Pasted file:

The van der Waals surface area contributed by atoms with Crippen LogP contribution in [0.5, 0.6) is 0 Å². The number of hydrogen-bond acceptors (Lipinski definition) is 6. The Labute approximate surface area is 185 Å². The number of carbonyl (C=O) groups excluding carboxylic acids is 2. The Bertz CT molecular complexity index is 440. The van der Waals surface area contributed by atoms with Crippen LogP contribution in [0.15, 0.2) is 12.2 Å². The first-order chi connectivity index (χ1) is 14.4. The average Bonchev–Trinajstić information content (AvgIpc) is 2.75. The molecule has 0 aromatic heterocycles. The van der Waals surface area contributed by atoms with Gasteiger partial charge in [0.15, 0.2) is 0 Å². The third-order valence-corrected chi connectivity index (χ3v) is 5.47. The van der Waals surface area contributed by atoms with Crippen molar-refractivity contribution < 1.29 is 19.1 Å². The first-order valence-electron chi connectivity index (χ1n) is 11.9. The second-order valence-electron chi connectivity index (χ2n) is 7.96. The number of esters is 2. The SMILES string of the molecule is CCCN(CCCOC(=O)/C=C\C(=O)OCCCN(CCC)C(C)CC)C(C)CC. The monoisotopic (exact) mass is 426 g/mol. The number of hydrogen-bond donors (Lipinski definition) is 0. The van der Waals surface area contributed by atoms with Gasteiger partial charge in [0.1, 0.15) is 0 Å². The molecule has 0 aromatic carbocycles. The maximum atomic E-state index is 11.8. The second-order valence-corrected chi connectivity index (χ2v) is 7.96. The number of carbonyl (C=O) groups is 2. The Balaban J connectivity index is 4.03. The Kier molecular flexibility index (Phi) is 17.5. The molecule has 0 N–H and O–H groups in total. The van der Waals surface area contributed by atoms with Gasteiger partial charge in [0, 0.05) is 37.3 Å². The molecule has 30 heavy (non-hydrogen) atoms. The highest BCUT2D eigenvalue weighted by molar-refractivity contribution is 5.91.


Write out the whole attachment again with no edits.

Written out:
The van der Waals surface area contributed by atoms with Crippen LogP contribution in [0.5, 0.6) is 0 Å². The number of hydrogen-bond acceptors (Lipinski definition) is 6. The Labute approximate surface area is 185 Å². The number of carbonyl (C=O) groups excluding carboxylic acids is 2. The Bertz CT molecular complexity index is 440. The van der Waals surface area contributed by atoms with Crippen LogP contribution in [0.15, 0.2) is 12.2 Å². The first-order chi connectivity index (χ1) is 14.4. The average Bonchev–Trinajstić information content (AvgIpc) is 2.75. The molecule has 0 aromatic heterocycles. The van der Waals surface area contributed by atoms with Gasteiger partial charge in [0.15, 0.2) is 0 Å². The third-order valence-corrected chi connectivity index (χ3v) is 5.47. The van der Waals surface area contributed by atoms with Crippen molar-refractivity contribution < 1.29 is 19.1 Å². The first-order valence-electron chi connectivity index (χ1n) is 11.9. The second-order valence-electron chi connectivity index (χ2n) is 7.96. The number of esters is 2. The SMILES string of the molecule is CCCN(CCCOC(=O)/C=C\C(=O)OCCCN(CCC)C(C)CC)C(C)CC. The monoisotopic (exact) mass is 426 g/mol. The number of hydrogen-bond donors (Lipinski definition) is 0. The van der Waals surface area contributed by atoms with Gasteiger partial charge in [0.1, 0.15) is 0 Å². The molecule has 0 aromatic carbocycles. The maximum atomic E-state index is 11.8. The second-order valence-corrected chi connectivity index (χ2v) is 7.96. The number of carbonyl (C=O) groups is 2. The Balaban J connectivity index is 4.03. The Kier molecular flexibility index (Phi) is 17.5. The molecule has 0 N–H and O–H groups in total. The van der Waals surface area contributed by atoms with Gasteiger partial charge in [0, 0.05) is 37.3 Å². The molecule has 30 heavy (non-hydrogen) atoms. The highest BCUT2D eigenvalue weighted by molar-refractivity contribution is 5.91.